Something to consider is the coupling effect of astigmatic correction. For each 1.00 diopter of astigmatism correction, the lasers automatically effect a 0.25 to 0.35 diopter myopic correction. That means that your 5.00 D of astigmatic correction will automatically correct 1.25 to 1.75 D of myopia. With your moderate myopia that is not much of a problem, but if you have all myopia corrected with an initial procedure and then need enhancement surgery for residual astigmatic correction, you may have a potential problem of overcorrection into hyperopia (farsighted, longsighted) vision. This would not be a desired result.

If the surgeon believes there is a high probability of residual astigmatism that will require enhancement surgery, then it may be recommended that your myopia be initially undercorrected to allow for the potential coupling effect during enhancement surgery.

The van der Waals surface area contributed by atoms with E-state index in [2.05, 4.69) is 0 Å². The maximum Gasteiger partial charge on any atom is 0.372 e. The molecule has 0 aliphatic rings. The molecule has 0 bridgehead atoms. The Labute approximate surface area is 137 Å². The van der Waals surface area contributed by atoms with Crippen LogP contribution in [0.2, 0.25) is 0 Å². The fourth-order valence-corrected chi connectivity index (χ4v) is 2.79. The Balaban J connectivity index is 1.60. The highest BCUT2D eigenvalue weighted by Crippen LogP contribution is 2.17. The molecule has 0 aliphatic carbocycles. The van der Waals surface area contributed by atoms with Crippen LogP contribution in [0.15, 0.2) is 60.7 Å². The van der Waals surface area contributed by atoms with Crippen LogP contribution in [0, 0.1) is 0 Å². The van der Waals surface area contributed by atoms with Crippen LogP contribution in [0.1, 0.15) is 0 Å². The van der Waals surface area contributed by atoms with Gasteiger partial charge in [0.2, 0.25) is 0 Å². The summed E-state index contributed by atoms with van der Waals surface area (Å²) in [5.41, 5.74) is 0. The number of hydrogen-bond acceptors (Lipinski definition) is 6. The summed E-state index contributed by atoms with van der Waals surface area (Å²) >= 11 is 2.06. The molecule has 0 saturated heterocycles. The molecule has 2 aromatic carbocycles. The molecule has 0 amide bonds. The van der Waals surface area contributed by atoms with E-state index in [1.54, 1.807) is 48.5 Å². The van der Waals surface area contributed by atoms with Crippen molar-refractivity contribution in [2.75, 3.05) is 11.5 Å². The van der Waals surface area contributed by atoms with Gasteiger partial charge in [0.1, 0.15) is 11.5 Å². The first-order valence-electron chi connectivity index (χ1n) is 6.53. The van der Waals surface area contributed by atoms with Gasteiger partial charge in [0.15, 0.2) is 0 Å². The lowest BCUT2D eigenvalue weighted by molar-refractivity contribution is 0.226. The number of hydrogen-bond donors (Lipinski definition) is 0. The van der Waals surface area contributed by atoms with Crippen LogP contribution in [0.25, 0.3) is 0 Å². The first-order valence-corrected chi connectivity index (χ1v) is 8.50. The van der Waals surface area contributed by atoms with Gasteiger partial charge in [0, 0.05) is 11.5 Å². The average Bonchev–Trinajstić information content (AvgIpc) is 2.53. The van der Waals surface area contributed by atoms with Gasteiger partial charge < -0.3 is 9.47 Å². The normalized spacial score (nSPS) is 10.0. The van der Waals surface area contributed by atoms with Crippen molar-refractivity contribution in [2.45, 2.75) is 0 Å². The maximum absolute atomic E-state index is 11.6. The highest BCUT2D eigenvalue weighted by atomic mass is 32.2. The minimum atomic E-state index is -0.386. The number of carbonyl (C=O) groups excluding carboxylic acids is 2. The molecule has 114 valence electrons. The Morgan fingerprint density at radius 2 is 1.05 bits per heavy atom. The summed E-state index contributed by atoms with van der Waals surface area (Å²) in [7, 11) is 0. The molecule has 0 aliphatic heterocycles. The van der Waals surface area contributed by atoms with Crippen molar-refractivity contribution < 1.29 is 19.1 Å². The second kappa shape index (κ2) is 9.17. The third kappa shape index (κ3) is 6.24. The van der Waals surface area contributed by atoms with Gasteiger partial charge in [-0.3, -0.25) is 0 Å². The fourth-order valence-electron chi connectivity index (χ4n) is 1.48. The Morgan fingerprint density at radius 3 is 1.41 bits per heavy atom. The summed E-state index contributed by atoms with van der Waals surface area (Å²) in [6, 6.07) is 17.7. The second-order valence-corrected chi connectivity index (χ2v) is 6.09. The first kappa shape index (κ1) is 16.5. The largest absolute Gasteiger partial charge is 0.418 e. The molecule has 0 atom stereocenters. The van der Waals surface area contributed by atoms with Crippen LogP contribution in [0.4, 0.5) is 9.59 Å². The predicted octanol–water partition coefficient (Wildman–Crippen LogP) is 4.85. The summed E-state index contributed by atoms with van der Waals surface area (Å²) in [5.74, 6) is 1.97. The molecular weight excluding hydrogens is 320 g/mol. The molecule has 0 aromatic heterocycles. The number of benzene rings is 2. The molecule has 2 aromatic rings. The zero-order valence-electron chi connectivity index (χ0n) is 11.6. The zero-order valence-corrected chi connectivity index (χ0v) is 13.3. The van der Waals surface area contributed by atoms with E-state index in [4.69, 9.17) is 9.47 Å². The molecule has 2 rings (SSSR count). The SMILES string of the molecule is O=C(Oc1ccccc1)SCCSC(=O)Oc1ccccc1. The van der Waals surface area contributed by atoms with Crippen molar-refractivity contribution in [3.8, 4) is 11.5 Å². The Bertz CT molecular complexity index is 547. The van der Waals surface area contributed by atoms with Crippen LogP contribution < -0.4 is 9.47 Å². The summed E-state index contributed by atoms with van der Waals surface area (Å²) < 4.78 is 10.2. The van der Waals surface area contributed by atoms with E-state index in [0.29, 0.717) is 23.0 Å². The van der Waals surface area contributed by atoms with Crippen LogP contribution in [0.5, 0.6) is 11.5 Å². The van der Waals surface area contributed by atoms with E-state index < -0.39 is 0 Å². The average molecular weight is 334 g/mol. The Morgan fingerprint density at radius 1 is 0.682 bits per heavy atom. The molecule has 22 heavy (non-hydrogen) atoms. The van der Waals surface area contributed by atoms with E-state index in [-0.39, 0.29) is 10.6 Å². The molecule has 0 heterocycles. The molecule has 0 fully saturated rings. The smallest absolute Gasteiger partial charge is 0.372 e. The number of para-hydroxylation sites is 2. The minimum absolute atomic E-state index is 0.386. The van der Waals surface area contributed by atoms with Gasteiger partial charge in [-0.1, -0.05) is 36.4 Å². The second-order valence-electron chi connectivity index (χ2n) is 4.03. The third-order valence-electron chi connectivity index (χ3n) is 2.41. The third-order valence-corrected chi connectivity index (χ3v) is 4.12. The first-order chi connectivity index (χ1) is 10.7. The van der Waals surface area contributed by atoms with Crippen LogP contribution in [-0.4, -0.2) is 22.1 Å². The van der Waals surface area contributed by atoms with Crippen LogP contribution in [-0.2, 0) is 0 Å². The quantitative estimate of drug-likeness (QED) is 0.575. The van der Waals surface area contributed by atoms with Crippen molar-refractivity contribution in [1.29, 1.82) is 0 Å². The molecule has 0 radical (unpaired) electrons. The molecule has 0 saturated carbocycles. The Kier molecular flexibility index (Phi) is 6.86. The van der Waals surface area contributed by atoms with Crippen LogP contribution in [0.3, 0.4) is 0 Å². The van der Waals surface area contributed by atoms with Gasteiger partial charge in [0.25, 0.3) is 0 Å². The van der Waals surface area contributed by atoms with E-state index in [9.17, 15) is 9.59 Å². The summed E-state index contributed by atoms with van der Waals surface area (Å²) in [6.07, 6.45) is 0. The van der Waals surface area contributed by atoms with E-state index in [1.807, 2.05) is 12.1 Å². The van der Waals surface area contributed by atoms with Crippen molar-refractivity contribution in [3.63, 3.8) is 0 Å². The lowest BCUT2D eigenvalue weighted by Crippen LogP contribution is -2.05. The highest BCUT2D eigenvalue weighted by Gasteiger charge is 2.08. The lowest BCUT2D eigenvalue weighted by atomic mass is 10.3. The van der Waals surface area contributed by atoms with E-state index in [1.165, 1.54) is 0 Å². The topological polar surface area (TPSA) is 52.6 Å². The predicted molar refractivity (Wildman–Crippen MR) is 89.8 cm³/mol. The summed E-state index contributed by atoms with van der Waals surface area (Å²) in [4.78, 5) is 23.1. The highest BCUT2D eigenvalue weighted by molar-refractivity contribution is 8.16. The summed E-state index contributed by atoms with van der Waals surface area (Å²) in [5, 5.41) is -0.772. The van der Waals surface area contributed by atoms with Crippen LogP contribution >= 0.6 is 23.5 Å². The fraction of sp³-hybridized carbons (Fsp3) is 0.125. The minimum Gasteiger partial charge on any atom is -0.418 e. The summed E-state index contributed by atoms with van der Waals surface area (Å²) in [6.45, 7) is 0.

Simply put, your high astigmatism makes yours a more complicated situation that will require foresight, planning, and patience on your part.
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Postby brian1cj » Fri Jan 05, 2007 11:20 pm

What does "conventional laser ablation" mean in terms of procedures and equipment? Does it involve creating a Lasik flap? What type of laser (if any) would be used to correct astigmatism only?

Do you know of any cases on this forum dealing with astigmatism as bad or worse than mine? I tried searching but I didn't find any. Am I better off to just not mess with my eyes since so much may be involved?

Thank you.
brian1cj
 
Posts: 11
Joined: Fri Jan 05, 2007 6:27 pm
Location: Flint, MI

Postby LasikExpert » Fri Jan 05, 2007 11:33 pm

Conventional laser ablation means that the laser creates a profile for targeted corneal tissue removal based upon your eyeglass prescription. Wavefront-guided (click the link above) means that the laser uses a profile based upon an analysis of your eyeglass prescription plus higher order aberrations that exist in everyone's eyes.